I must confess that in my Disney-addled brain I have come to put a lot of stock in happy ever afters. There is something intrinsically beautiful in the thought of finally having everything work out.  We all wait for it with baited breath.  We feel the pain of a world that is falling to pieces around us.  Like characters from a fairytale trapped in a new, dark place, we too yearn for home – for family.  You feel it in beautiful music when you wish hope 2you could catch that emotion of transcendence and float away on it.  You see it in sunsets and smiles  – brief glimpses of something so much greater than human experience.  That yearning, when led, can turn to hope.  And that hope, when placed correctly, leads to joy and fulfillment.

Doing a study on eschatology is fascinating for me.  It’s like the happily ever after of Christianity – sorry if that’s sacrilege to say, but let’s be honest here.  There is literally a Prince on a white horse in Revelation who comes to save the people captured by the evil beast.  And then that same character waits for his bride who is adorned in purest white.  And happily ever after is eternal.  People diss fairytales… I like to think I’m in one.

But back to the point!


Fairytales may just be stories.  And life might not always have a happy ending.  But for the Christian there is a hope – one that is confirmed!  Christ came!  He is our hope.  The Christian hope lies in a life beyond this one. Our hope is secured in a place where there are no more tears and no more pain.   Life gets really sucky really often and I’ll be the first to admit it, but there is one thing that never dies – hope.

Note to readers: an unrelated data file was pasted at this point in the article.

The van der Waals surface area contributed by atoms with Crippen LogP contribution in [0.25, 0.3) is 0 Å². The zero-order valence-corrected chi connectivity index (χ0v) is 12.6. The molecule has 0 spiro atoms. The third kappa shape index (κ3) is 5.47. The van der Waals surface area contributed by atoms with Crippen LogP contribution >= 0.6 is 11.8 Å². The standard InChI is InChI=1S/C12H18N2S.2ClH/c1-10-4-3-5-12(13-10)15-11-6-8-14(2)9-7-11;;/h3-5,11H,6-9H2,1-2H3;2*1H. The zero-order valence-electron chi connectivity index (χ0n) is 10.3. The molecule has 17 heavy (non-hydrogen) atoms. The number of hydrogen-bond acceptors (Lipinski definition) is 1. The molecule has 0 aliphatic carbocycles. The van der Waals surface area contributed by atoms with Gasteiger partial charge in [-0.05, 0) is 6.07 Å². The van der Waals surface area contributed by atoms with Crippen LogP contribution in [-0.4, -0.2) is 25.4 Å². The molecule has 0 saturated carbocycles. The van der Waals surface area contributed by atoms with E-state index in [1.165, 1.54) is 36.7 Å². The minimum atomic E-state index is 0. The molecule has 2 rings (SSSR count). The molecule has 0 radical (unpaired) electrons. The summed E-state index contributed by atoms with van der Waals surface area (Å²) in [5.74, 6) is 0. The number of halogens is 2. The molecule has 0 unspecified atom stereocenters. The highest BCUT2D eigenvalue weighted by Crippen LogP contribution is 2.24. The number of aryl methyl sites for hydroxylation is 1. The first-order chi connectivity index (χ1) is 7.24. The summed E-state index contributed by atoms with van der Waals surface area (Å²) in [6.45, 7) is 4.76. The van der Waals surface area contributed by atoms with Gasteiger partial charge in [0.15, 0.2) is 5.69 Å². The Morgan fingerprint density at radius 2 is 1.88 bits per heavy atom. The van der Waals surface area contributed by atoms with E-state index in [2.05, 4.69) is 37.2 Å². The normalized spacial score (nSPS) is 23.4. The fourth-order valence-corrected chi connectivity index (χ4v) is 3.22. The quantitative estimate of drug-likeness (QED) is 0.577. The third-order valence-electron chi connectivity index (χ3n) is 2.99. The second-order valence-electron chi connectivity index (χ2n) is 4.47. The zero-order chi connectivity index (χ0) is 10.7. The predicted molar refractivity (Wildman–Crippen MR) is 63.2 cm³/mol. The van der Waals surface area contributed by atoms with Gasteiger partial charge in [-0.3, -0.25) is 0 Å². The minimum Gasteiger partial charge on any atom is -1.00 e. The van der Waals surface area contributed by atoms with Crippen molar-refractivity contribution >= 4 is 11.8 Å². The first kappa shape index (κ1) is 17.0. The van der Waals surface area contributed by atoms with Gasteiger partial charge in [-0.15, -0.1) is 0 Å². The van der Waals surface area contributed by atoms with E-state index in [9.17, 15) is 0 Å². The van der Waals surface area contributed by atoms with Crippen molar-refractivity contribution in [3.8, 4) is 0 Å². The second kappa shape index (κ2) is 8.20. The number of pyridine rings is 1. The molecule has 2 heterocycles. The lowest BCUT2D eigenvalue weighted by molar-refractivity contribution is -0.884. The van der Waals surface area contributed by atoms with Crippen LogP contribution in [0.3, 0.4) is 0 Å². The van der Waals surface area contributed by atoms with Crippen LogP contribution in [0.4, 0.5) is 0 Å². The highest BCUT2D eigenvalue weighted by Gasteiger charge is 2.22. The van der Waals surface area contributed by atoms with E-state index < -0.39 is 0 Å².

Those who lose hope are those who will go as far as to take their own lives.

Hope gives us purpose.  Hope gives us joy.  Hope gives us life.
And if I am reminded of my hope in fairytales, so be it!  But put your hope in the one who can fulfill it.  And then remind yourself vehemently and regularly of that hope.  Don’t lose hope – it is the strongest “magic” of all.

 hope 3  hope 5

The Dead Theologian

Hi, my name is Cayley, and I am a theology student.dead theologian 2

(The blogsophere in my mind responds with: Hiiiiii Caay-leey.)

Is there a support group for people like me?  I’m pretty sure there should be one!  I have a feeling that the answer should be “yes, of course!  It’s called the church, silly!”  Unfortunately, I have the feeling it’s not quite so simple.

The problem with studying theology is that it becomes awfully easy to dismiss God as part of your studies.  (Here you go, God, here’s a nice box for you to stay in, right beside Ancient Greek and Demonology.)  It becomes far too easy to dismiss miracles – after all, they happen all the time in the Bible. And speaking of the Bible, that has a habit of becoming a little too much like a textbook.  Nope, better read something else today – just for your own sanity.